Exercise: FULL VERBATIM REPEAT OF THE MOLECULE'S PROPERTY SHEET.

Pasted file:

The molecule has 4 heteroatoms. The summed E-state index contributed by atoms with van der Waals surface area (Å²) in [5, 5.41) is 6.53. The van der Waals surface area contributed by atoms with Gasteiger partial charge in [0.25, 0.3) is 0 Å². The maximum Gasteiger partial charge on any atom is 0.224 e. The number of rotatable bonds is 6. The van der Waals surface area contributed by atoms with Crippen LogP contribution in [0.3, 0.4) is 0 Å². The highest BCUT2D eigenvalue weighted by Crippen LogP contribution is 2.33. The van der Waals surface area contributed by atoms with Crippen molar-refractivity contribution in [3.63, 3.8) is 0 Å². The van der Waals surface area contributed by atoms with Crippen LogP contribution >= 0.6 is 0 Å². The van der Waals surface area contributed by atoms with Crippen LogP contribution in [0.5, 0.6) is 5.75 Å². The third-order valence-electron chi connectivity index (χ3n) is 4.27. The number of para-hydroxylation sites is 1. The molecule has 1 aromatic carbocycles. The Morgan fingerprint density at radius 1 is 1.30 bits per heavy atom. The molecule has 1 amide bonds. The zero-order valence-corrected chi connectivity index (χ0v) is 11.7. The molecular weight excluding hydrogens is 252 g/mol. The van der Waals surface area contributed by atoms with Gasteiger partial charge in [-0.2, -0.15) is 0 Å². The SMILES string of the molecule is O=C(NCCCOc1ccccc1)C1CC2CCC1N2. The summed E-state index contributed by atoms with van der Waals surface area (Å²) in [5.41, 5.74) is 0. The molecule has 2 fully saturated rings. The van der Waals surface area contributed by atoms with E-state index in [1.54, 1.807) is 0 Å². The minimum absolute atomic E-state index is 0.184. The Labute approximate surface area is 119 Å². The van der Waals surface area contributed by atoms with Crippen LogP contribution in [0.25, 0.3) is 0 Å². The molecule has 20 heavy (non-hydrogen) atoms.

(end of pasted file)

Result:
The molecule has 4 heteroatoms. The summed E-state index contributed by atoms with van der Waals surface area (Å²) in [5, 5.41) is 6.53. The van der Waals surface area contributed by atoms with Gasteiger partial charge in [0.25, 0.3) is 0 Å². The maximum Gasteiger partial charge on any atom is 0.224 e. The number of rotatable bonds is 6. The van der Waals surface area contributed by atoms with Crippen LogP contribution in [0.3, 0.4) is 0 Å². The highest BCUT2D eigenvalue weighted by Crippen LogP contribution is 2.33. The van der Waals surface area contributed by atoms with Crippen molar-refractivity contribution in [3.63, 3.8) is 0 Å². The van der Waals surface area contributed by atoms with Crippen LogP contribution >= 0.6 is 0 Å². The van der Waals surface area contributed by atoms with Crippen LogP contribution in [0.5, 0.6) is 5.75 Å². The third-order valence-electron chi connectivity index (χ3n) is 4.27. The number of para-hydroxylation sites is 1. The molecule has 1 aromatic carbocycles. The Morgan fingerprint density at radius 1 is 1.30 bits per heavy atom. The molecule has 1 amide bonds. The zero-order valence-corrected chi connectivity index (χ0v) is 11.7. The molecular weight excluding hydrogens is 252 g/mol. The van der Waals surface area contributed by atoms with Gasteiger partial charge in [-0.2, -0.15) is 0 Å². The SMILES string of the molecule is O=C(NCCCOc1ccccc1)C1CC2CCC1N2. The summed E-state index contributed by atoms with van der Waals surface area (Å²) in [5.41, 5.74) is 0. The molecule has 2 fully saturated rings. The van der Waals surface area contributed by atoms with E-state index in [1.54, 1.807) is 0 Å². The minimum absolute atomic E-state index is 0.184. The Labute approximate surface area is 119 Å². The van der Waals surface area contributed by atoms with Crippen LogP contribution in [0.25, 0.3) is 0 Å². The molecule has 20 heavy (non-hydrogen) atoms.